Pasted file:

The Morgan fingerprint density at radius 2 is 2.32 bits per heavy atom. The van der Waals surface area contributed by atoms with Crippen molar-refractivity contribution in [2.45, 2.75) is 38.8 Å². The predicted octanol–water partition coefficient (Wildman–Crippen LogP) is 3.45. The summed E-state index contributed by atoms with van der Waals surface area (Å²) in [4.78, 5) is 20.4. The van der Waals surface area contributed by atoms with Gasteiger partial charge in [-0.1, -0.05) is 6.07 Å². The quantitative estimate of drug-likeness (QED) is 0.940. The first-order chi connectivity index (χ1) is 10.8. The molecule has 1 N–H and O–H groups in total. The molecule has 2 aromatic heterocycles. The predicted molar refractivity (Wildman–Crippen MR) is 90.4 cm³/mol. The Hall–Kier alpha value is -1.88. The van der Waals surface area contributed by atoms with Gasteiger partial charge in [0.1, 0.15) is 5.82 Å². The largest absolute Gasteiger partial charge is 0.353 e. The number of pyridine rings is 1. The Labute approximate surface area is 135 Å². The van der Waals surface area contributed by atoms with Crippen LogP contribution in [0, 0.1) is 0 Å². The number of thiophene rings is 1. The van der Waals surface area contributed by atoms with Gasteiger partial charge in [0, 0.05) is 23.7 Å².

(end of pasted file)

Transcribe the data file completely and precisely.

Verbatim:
The Morgan fingerprint density at radius 2 is 2.32 bits per heavy atom. The van der Waals surface area contributed by atoms with Crippen molar-refractivity contribution in [2.45, 2.75) is 38.8 Å². The predicted octanol–water partition coefficient (Wildman–Crippen LogP) is 3.45. The summed E-state index contributed by atoms with van der Waals surface area (Å²) in [4.78, 5) is 20.4. The van der Waals surface area contributed by atoms with Gasteiger partial charge in [-0.1, -0.05) is 6.07 Å². The quantitative estimate of drug-likeness (QED) is 0.940. The first-order chi connectivity index (χ1) is 10.8. The molecule has 1 N–H and O–H groups in total. The molecule has 2 aromatic heterocycles. The predicted molar refractivity (Wildman–Crippen MR) is 90.4 cm³/mol. The Hall–Kier alpha value is -1.88. The van der Waals surface area contributed by atoms with Gasteiger partial charge in [0.1, 0.15) is 5.82 Å². The largest absolute Gasteiger partial charge is 0.353 e. The number of pyridine rings is 1. The Labute approximate surface area is 135 Å². The van der Waals surface area contributed by atoms with Crippen LogP contribution in [0, 0.1) is 0 Å². The number of thiophene rings is 1. The van der Waals surface area contributed by atoms with Gasteiger partial charge in [0, 0.05) is 23.7 Å².